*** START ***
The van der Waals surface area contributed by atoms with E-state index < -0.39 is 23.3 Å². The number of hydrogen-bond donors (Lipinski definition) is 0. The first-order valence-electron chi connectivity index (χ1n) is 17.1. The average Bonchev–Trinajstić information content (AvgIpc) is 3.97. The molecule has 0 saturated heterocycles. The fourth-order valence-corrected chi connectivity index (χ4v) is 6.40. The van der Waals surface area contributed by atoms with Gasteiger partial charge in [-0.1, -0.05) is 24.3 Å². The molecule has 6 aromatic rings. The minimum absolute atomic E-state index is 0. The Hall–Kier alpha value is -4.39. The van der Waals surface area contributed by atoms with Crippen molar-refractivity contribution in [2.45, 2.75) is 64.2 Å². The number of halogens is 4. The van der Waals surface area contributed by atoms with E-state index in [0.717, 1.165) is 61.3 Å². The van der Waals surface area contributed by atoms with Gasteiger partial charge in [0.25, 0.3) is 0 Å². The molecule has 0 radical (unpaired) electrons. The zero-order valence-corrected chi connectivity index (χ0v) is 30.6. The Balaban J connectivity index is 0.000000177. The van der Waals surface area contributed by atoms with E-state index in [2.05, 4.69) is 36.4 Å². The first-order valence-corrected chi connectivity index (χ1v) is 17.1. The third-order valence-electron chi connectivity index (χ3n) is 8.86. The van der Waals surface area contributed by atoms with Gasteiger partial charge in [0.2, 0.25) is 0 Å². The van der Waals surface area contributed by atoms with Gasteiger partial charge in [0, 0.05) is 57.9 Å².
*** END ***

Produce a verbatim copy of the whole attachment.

The van der Waals surface area contributed by atoms with E-state index < -0.39 is 23.3 Å². The number of hydrogen-bond donors (Lipinski definition) is 0. The first-order valence-electron chi connectivity index (χ1n) is 17.1. The average Bonchev–Trinajstić information content (AvgIpc) is 3.97. The molecule has 0 saturated heterocycles. The fourth-order valence-corrected chi connectivity index (χ4v) is 6.40. The van der Waals surface area contributed by atoms with Gasteiger partial charge in [-0.1, -0.05) is 24.3 Å². The molecule has 6 aromatic rings. The minimum absolute atomic E-state index is 0. The Hall–Kier alpha value is -4.39. The van der Waals surface area contributed by atoms with Crippen molar-refractivity contribution in [2.45, 2.75) is 64.2 Å². The number of halogens is 4. The van der Waals surface area contributed by atoms with E-state index in [0.717, 1.165) is 61.3 Å². The van der Waals surface area contributed by atoms with Gasteiger partial charge in [0.25, 0.3) is 0 Å². The molecule has 0 radical (unpaired) electrons. The zero-order valence-corrected chi connectivity index (χ0v) is 30.6. The Balaban J connectivity index is 0.000000177. The van der Waals surface area contributed by atoms with E-state index in [2.05, 4.69) is 36.4 Å². The first-order valence-corrected chi connectivity index (χ1v) is 17.1. The third-order valence-electron chi connectivity index (χ3n) is 8.86. The van der Waals surface area contributed by atoms with Gasteiger partial charge in [0.2, 0.25) is 0 Å². The van der Waals surface area contributed by atoms with Gasteiger partial charge in [0, 0.05) is 57.9 Å².